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Eeuw, This Won't Help Our Standing in the League Tables

posted by Buce

It wasn’t all that long ago when every corporate failure was followed, sure as the sun rises over Flatbush, by a lawsuit against the accountants.

Clinton securities “reform” and a hard-hearted Supreme Court put a stop to that, and not such a bad thing, either: not every bad guess should lead to the penalty box.

But some should. And nostalgia buffs will feel a ripple of remembrance when they read about John Haukland, 57, (former?) KPMG partner “sentenced to 30 days … for negligent accounting in one of this country’s worst bankruptcies…” (link) “This country” is "Norway” where Haukland was auditor of something called Finance Credit, which went bankrupt to the tune of $242 million in 2003.

I know what you are thinking: insert “fraud in  Norway ?” joke here. Evidently the Norwegians are not amused. Commentators discussed the case, among others, in a Norwegian “Country report” produced by Transparency International, the ratings agency that regularly ranks Norway as one of the least corrupt countries in the world (link). The report said: 

Cases like these have been characterized in the Norwegian media as symptoms of a business community that has lost its virtue This is a new phenomenon in Norway and the public debate has been as lively as it has been mixed. Most have welcomed the new focus on corruption, the media revelations and the enhanced debate about ethics and corporate responsibility. But shallow and rosy declarations about zero tolerance, and a lack of public recognition of corruption in everyday practice do not make for a convincing anti-corruption strategy or promote genuine corporate progress. While companies recognise the need to strengthen protective measures and internal controls, they have yet to acquire the knowledge and tools to implement effective anti-corruption policies.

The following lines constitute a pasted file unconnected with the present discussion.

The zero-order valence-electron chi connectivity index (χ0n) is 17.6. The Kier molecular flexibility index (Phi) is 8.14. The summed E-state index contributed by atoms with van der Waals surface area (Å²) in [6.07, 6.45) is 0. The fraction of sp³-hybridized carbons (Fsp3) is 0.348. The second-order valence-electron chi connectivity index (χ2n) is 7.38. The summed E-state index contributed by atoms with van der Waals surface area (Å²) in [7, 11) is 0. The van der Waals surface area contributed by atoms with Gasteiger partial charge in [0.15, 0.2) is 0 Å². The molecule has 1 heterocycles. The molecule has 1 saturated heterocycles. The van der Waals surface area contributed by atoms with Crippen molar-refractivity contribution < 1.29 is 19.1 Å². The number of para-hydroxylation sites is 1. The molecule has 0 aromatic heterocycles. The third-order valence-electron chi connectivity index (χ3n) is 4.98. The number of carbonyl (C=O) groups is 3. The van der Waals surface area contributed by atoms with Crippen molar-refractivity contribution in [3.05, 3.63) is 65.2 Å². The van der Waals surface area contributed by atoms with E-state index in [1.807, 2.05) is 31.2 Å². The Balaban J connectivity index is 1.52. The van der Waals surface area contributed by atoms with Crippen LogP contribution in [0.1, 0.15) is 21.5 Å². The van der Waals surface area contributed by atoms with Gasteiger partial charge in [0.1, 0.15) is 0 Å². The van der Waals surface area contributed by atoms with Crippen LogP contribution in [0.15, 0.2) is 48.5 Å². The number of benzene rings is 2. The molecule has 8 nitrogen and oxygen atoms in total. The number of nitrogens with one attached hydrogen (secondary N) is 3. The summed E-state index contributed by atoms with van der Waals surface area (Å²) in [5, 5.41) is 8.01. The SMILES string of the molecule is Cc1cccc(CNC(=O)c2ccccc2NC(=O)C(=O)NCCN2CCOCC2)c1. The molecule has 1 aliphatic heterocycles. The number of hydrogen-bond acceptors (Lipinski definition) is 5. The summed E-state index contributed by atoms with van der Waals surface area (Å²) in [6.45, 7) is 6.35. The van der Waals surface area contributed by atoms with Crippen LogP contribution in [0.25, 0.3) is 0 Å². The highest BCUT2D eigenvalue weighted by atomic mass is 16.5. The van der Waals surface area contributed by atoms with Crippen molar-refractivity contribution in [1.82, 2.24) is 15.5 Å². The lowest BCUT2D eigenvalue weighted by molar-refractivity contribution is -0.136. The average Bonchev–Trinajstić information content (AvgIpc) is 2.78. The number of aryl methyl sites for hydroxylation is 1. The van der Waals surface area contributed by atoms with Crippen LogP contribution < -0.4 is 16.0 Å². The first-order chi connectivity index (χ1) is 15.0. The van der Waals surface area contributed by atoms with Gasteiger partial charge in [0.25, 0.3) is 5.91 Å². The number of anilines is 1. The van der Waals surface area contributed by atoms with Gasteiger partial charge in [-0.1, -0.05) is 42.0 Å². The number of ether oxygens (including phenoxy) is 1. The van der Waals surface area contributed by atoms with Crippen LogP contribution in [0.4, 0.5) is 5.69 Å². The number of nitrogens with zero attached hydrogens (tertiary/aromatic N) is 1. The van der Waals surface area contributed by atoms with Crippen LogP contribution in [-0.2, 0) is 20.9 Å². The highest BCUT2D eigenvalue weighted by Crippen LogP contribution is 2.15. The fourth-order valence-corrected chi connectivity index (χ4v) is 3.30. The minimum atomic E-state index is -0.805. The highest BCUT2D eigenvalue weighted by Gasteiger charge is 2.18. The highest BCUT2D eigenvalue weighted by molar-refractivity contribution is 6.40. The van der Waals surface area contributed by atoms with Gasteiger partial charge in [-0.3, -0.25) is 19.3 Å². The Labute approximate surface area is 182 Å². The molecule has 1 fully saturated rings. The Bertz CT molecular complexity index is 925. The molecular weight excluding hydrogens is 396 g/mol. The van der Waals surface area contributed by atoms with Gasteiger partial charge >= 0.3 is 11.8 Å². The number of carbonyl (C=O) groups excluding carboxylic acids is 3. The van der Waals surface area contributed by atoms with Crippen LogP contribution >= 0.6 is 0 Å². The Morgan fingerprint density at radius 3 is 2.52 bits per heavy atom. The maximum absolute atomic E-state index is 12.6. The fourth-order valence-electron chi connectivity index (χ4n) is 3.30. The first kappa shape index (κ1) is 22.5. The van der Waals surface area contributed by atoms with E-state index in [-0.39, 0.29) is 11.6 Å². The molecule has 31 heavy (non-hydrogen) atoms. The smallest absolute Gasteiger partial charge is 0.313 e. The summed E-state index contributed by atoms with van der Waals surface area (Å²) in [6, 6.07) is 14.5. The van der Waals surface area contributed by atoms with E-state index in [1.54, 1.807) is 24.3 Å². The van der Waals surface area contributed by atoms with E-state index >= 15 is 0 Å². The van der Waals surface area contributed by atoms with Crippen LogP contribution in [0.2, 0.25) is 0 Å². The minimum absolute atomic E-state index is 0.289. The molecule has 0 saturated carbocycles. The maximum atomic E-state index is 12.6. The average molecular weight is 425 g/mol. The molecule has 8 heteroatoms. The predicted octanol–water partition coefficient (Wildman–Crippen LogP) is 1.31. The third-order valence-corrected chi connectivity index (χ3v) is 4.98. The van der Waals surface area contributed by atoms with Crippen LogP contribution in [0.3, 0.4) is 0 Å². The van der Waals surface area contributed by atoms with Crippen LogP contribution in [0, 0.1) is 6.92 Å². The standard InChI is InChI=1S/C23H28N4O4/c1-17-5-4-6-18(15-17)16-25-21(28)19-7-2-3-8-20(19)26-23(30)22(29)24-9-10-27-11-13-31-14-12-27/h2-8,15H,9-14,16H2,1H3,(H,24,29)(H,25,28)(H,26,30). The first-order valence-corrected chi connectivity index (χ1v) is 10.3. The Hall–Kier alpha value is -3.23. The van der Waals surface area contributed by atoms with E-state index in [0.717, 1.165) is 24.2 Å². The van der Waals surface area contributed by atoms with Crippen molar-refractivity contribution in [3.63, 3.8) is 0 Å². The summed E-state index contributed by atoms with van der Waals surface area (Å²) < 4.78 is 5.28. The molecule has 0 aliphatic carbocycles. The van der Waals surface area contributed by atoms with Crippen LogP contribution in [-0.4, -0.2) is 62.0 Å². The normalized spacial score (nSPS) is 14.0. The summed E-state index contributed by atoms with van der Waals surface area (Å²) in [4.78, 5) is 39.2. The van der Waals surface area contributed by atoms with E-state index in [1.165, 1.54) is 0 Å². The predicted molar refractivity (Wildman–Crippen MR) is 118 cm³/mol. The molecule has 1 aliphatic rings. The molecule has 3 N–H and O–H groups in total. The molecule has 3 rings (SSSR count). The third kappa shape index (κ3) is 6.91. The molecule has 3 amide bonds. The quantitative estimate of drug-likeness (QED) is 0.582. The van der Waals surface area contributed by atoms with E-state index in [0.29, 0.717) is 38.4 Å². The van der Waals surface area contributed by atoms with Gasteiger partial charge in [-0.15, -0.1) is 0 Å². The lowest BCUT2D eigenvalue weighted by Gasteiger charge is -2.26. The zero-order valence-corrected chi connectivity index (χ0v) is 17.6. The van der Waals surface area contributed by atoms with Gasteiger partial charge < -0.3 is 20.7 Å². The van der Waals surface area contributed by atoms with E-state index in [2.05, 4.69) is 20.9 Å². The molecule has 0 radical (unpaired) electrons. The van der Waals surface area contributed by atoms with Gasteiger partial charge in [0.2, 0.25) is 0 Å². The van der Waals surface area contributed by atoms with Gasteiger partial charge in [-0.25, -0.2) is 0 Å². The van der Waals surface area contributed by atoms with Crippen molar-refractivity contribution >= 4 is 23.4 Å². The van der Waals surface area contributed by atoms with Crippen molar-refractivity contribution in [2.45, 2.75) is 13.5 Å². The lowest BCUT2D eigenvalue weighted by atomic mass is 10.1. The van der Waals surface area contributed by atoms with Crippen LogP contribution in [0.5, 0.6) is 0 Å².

Haukland has the opportunity to appeal. But he has apparently already given up something more pricey than 30 days’ freedom: his license to practice his profession.

There is a wonderful tag end to the story.  We are told that

The court said a mitigating circumstance in sentencing Haukland was that ''[the principals of the company] both verbally and in other ways had skills that few other criminals possess.''

 Man, I would love to know how that one sounds in Norwegian. There’s an old saw that criminals are stupid. Wrong: stupid criminals are stupid. The real danger to society are the guys that learn to work in the white space around the letter of the law while getting other poor sods to pick up their doggy doo. I used to dine out with a psychiatrist. I would tell him some of my bankruptcy war stories (he was more reticent). “I think you know more psychopaths than I do,” my friend said, “but you know the successes. I only see the failures.”

Oh, and PS : KPMG was acquitted.

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